ECOLOGY

Florida’s Everglades sustains an extraordinary variation of habitats and wildlife. Many experts consider it to be the most biologically diverse ecosystem in North America. A combination of subtropical climates, seasonal fires, and permeable geological features provides the Everglades just the right recipe to sustain its unique biological identity. It also features an unusual mix of plants and animals that are rarely found anywhere else.

The Everglades is the only place where alligators and crocodiles exist side by side; it is also home to the world’s only semi-aquatic pit viper. Its complex mosaic of interdependent ecosystems are unparalleled—nine distinct habitats have been identified to date. Deep within the confines of the local swamps resides some of the world’s most rare orchids. The Everglades is home to the only subspecies of American black bear found wandering subtropical climates. It is also the last refuge of the endangered Florida panther.

The greater Everglades ecosystem is the largest of several wetlands in the entirety of North America. Its natural evolution is attributed to water, but unlike other wetlands, atmospheric rain is the biggest contributor to the abundance of water in the Everglades. To the local wildlife, this is the key ingredient to all aspects of life—mating, breeding, feeding, and hunting. From the very tiny to the moderately large, many species of plants and animals depend exclusively on this fragile hydration system of water for reproduction and survival.

Throughout the wet season, many aquatic animal populations boom due to an abundant supply of food and water. During the dry season, these commodities become scarce and life is rather difficult. As water levels drop, both predator and prey are forced to congregate around remnant water holes. This is most critical for aquatic creatures, because they become easy targets for wading birds and alligators.

Despite its ecological abundance, Florida’s Everglades are home to 67 threatened and endangered species of plants and animals.12 The Everglades also serve as a stop-off point for many migratory species, including two hundred species of migratory birds.23 The South Florida climate plays a major role in allowing suitable conditions for some of the world’s most beautiful species of flora to thrive and prosper. The region is an absolute haven of spectacular orchids that find the humid, subtropical climate most fitting. Long have travelers come to these parts to get a glimpse of these rare, highly prized orchids—but not without a price to be paid. The quest can be rather difficult. Anyone in search of these natural treasures must be prepared for long, intense hikes through very difficult terrain.

Simply One of a Kind

Whenever I mention my experiences in the Everglades backcountry, people are generally amazed at some of the stories I tell; this is probably because my description of the Everglades doesn’t fit into their preconceived notions. My stories of dense subtropical hammocks, cypress domes, and semi-arid pineland forests are not exactly reminiscent of what they had in mind. Instead, people mostly seem to envision a place exclusively made up of water and marsh, airboat rides and sawgrass, long-legged birds and ferocious alligators. To some extent that is an accurate depiction, but it does not paint the entire picture.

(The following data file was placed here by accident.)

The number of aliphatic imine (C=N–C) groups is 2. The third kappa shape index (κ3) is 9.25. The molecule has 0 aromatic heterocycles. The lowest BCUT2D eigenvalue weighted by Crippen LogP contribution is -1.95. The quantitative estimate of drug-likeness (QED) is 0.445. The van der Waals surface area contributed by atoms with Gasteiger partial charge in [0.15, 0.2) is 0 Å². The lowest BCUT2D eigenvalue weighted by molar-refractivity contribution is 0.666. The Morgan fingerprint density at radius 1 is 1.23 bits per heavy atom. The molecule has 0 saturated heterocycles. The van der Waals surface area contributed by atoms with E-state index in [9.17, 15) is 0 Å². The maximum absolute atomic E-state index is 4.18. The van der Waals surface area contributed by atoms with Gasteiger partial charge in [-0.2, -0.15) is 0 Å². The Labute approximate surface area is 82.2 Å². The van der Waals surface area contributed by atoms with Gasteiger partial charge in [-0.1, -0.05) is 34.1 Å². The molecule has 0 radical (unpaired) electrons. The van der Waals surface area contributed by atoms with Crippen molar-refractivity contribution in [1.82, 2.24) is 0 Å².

The region embodying the Everglades is much more intricate than a mere open oasis of water and marsh. Florida’s Everglades truly is one of a kind; it is the place where the continent meets the tropics. Besides its marshy grasslands and rich sawgrass prairies, the Everglades territory engulfs a variety of complex interdependent ecosystems. In total, nine unique habitats have been identified, including sawgrass marshes, costal prairies, freshwater sloughs, pine rockland, tropical hardwood hammocks, mangrove forests, cypress swamps, and more. The River of Grass, as it is widely known, primarily revolves around a hydration system of water and fire. The frequent flooding of the wet season, followed by the drought of the dry season, shapes and molds these landscapes. Even though Florida’s Everglades accommodates a multiplicity of diverse environments, no actual boundaries exist between one habitat and another.1

Geological factors play the biggest role in habitat variation. Elevation levels determine particular classifications. Higher elevated regions encompass drier, less quaggy terrains, such as what you might expect to find in pinelands and tropical hardwood hammocks. Lower levels of elevation make up the damp, marshy ranges. What’s more, the underlying limestone affects the period in which these areas stay flooded throughout the year.14 This is no more evident than in areas where sawgrass grows in high concentrations.

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